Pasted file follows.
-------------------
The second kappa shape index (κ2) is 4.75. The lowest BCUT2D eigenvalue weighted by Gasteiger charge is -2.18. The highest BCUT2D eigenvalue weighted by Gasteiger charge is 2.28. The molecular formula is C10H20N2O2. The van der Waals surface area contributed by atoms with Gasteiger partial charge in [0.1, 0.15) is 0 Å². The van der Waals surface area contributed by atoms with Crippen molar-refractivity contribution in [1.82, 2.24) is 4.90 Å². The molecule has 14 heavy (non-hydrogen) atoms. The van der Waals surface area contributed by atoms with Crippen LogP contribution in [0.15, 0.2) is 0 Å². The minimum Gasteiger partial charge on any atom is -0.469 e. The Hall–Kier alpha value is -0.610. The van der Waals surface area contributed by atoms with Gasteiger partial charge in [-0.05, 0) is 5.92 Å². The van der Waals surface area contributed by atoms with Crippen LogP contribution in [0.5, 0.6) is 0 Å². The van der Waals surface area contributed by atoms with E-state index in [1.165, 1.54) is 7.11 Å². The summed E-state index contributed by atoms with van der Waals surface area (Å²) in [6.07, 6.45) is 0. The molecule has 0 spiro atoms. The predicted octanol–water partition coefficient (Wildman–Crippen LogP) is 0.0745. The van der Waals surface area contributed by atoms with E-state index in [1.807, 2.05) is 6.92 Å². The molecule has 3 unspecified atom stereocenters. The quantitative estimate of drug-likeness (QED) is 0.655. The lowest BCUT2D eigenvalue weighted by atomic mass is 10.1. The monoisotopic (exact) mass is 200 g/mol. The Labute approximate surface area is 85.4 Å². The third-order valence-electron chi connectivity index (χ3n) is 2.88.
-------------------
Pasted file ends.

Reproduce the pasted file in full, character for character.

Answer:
The second kappa shape index (κ2) is 4.75. The lowest BCUT2D eigenvalue weighted by Gasteiger charge is -2.18. The highest BCUT2D eigenvalue weighted by Gasteiger charge is 2.28. The molecular formula is C10H20N2O2. The van der Waals surface area contributed by atoms with Gasteiger partial charge in [0.1, 0.15) is 0 Å². The van der Waals surface area contributed by atoms with Crippen molar-refractivity contribution in [1.82, 2.24) is 4.90 Å². The molecule has 14 heavy (non-hydrogen) atoms. The van der Waals surface area contributed by atoms with Crippen LogP contribution in [0.15, 0.2) is 0 Å². The minimum Gasteiger partial charge on any atom is -0.469 e. The Hall–Kier alpha value is -0.610. The van der Waals surface area contributed by atoms with Gasteiger partial charge in [-0.05, 0) is 5.92 Å². The van der Waals surface area contributed by atoms with Crippen LogP contribution in [0.5, 0.6) is 0 Å². The van der Waals surface area contributed by atoms with E-state index in [1.165, 1.54) is 7.11 Å². The summed E-state index contributed by atoms with van der Waals surface area (Å²) in [6.07, 6.45) is 0. The molecule has 0 spiro atoms. The predicted octanol–water partition coefficient (Wildman–Crippen LogP) is 0.0745. The van der Waals surface area contributed by atoms with E-state index in [1.807, 2.05) is 6.92 Å². The molecule has 3 unspecified atom stereocenters. The quantitative estimate of drug-likeness (QED) is 0.655. The lowest BCUT2D eigenvalue weighted by atomic mass is 10.1. The monoisotopic (exact) mass is 200 g/mol. The Labute approximate surface area is 85.4 Å². The third-order valence-electron chi connectivity index (χ3n) is 2.88.